(Below in italics is from the 2004 East Durham National Register listing; not verified for accuracy by this author.)
Hurley Parrish House. 2-story side-gable Colonial Revival-style house of random- coursed stone rubble, with a gable end chinmey and 6-over-6 sash windows with flat arches. The entrance has a fluted pilasters and a classical pediment. On the south side is a screened shed porch. The house occupies a large lot. 1935-40 CDs: Hurley Parrish owner/occupant (mgr. East Durham Branch, The Fidelity Bank).
This is one of the more unique homes built in East Durham. Colonials, in general, are a rarity, and the stone facade further sets it apart from the wood frame bungalows in the neighborhood. There are a few stone homes off of Vickers near Forest Hills that come to mind that are of similar construction. During the 1930's the home was owned by Hurley Parrish (fantastic name), who was the manager at the Fidelity Bank down the block(fantastic building).
In Hill's Durham City Directory from 1935, Hurley I. Parrish is listed at being the resident at 410 N. Driver St., and the East Durham Historic District inventory lists this house as 410, but according to both google maps and Durham County tax records, #410 does not exist, and the house number of the photo above is now 406 N. Driver St.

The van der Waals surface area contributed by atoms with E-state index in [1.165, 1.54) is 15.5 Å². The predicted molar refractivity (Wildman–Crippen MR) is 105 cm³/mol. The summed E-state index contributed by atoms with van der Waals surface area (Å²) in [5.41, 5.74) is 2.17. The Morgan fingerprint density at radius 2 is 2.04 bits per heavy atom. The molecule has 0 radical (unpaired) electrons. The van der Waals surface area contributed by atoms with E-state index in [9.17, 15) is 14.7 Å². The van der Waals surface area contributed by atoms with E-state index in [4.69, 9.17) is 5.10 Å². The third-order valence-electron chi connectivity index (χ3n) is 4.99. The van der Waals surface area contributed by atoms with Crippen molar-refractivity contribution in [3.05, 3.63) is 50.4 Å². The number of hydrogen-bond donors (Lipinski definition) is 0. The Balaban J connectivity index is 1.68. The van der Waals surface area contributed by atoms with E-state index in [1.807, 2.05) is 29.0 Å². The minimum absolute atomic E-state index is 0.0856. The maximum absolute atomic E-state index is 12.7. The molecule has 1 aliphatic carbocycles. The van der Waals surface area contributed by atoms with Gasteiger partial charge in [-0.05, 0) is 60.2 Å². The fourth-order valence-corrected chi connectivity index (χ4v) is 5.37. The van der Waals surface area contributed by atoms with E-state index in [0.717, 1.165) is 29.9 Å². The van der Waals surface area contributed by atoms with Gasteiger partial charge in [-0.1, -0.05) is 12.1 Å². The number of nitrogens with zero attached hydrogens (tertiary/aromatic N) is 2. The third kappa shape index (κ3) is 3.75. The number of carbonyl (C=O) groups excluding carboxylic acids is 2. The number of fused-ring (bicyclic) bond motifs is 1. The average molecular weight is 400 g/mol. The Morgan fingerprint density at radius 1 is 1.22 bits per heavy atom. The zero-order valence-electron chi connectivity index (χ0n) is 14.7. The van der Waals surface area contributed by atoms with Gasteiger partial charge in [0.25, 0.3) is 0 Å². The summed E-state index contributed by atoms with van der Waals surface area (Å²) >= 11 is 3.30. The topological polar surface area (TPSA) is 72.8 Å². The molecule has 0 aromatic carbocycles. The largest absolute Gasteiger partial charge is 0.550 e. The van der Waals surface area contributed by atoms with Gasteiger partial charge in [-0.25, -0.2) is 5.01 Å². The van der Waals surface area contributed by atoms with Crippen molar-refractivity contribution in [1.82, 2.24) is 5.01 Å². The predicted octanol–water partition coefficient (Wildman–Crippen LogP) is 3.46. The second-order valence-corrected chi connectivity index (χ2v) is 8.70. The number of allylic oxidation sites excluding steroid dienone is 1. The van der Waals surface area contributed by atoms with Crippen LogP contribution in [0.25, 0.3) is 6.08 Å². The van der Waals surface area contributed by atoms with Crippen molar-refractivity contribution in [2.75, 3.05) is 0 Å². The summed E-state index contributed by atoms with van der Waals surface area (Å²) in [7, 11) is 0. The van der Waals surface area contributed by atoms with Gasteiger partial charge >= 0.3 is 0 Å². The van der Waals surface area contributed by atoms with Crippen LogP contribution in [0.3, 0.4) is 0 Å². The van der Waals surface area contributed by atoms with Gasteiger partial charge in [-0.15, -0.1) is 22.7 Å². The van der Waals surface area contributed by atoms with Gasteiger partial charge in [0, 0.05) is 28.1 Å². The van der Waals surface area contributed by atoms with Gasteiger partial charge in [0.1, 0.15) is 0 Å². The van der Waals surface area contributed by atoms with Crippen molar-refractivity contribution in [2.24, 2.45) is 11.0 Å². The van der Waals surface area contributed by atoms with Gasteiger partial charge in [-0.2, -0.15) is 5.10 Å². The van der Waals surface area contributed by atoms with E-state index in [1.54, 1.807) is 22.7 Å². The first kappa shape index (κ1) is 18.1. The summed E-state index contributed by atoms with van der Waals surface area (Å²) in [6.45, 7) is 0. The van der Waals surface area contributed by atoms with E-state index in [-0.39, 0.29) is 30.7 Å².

Hurley Irwin Parrish was born on December 12, 1895 and lived until November 21, 1965. He was married to Lily Mae Pickett Parrish and they are both buried at the O'Kelly Chapel Christian Church Cemetery down 751 on the way out of town. They are two of the "freshest" graves in the cemetery, which is filled with prominant Durham Methodist families from the 1800's and early 1900's.
I wonder if Mr. Parrish walked to work on a sunny day? It's a straight shot 7 block walk down Driver Street, which, back in the day, was a main commercial district. Coming at him from the opposite direction every morning would've been school children on their way to East Durham Junior High, which is directly across the street from the house (now called Holton Center). He would've passed grocers lining up produce at the market, the firemen washing their truck, the ladies gossiping outside the five and dime, the postman loading up at the post office. Driver Street was a happening place.